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Last time, we discussed how past studies have found the work-hour restrictions for medical residents, introduced by the Accreditation Council for Graduate Medical Education back in 2011 as a means of reducing potential fatigue-related medical errors, had little impact on outcomes among general surgical patients.
We also touched on how a recently published study by researchers with the American College of Surgeons found largely the same results among surgical patients who underwent more specialized procedures. In today’s post, we’ll take a more in-depth look at this study.
How exactly did the ACS researchers structure their study?
The researchers set out to determine what difference, if any, the 2011 work-hour restrictions for residents had for those patients who underwent a surgical procedure in one of five specialties — neurosurgery, vascular surgery, urology, obstetrics/gynecology and orthopedic surgery. They did this by examining patient outcomes in the year before the restrictions went into effect and the two years after the restrictions went into effect.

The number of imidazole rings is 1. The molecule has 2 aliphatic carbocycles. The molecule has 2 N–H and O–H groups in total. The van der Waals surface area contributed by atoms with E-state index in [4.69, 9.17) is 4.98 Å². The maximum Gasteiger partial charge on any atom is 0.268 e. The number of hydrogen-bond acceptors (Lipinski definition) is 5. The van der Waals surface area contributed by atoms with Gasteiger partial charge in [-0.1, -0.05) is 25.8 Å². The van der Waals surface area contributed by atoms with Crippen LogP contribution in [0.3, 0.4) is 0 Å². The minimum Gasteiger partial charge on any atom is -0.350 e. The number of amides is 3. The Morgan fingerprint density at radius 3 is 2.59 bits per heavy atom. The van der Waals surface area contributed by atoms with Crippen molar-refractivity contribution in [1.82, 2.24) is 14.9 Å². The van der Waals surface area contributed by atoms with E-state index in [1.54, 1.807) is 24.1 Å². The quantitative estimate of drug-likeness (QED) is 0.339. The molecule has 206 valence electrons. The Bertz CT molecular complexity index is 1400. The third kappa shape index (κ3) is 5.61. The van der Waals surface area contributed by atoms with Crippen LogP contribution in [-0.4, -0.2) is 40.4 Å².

What did they determine?
After identifying thousands of eligible surgical patients from teaching and nonteaching hospitals and adjusting for various factors, the researchers determined there was no statistically significant difference in patient outcomes (i.e., mortality rates and incidents of serious postoperative complications within 30 days of a procedure) before and after the introduction or work-hour restrictions for residents.
Was this the only noteworthy finding of the ACS’ study?
No. The researchers also argued at least one aspect of the 2011 work-hour restrictions — specifically the mandate prohibiting residents working 24-hour shifts from spending any more than four hours conducting patient handoffs — may actually be compromising the delivery of medical care and, by extension, jeopardizing patient safety.
That’s because it is actually resulting in residents having to complete more patient handoffs in a narrower timeframe. This is problematic, of course, as transfers of patient care have long been recognized as “one of the most common preventable causes of serious patient harm events,” as harried physicians often fail to communicate all of the important patient information to the new physician.
What did the ACS researchers conclude as to what should be done going forward?
The researchers called for additional research, such as clinical trials, to help determine the best possible model for resident work hours.
It will be interesting to see what the ACGME has to say in response to this study and whether it agrees to revisit the work-hour restrictions for residents.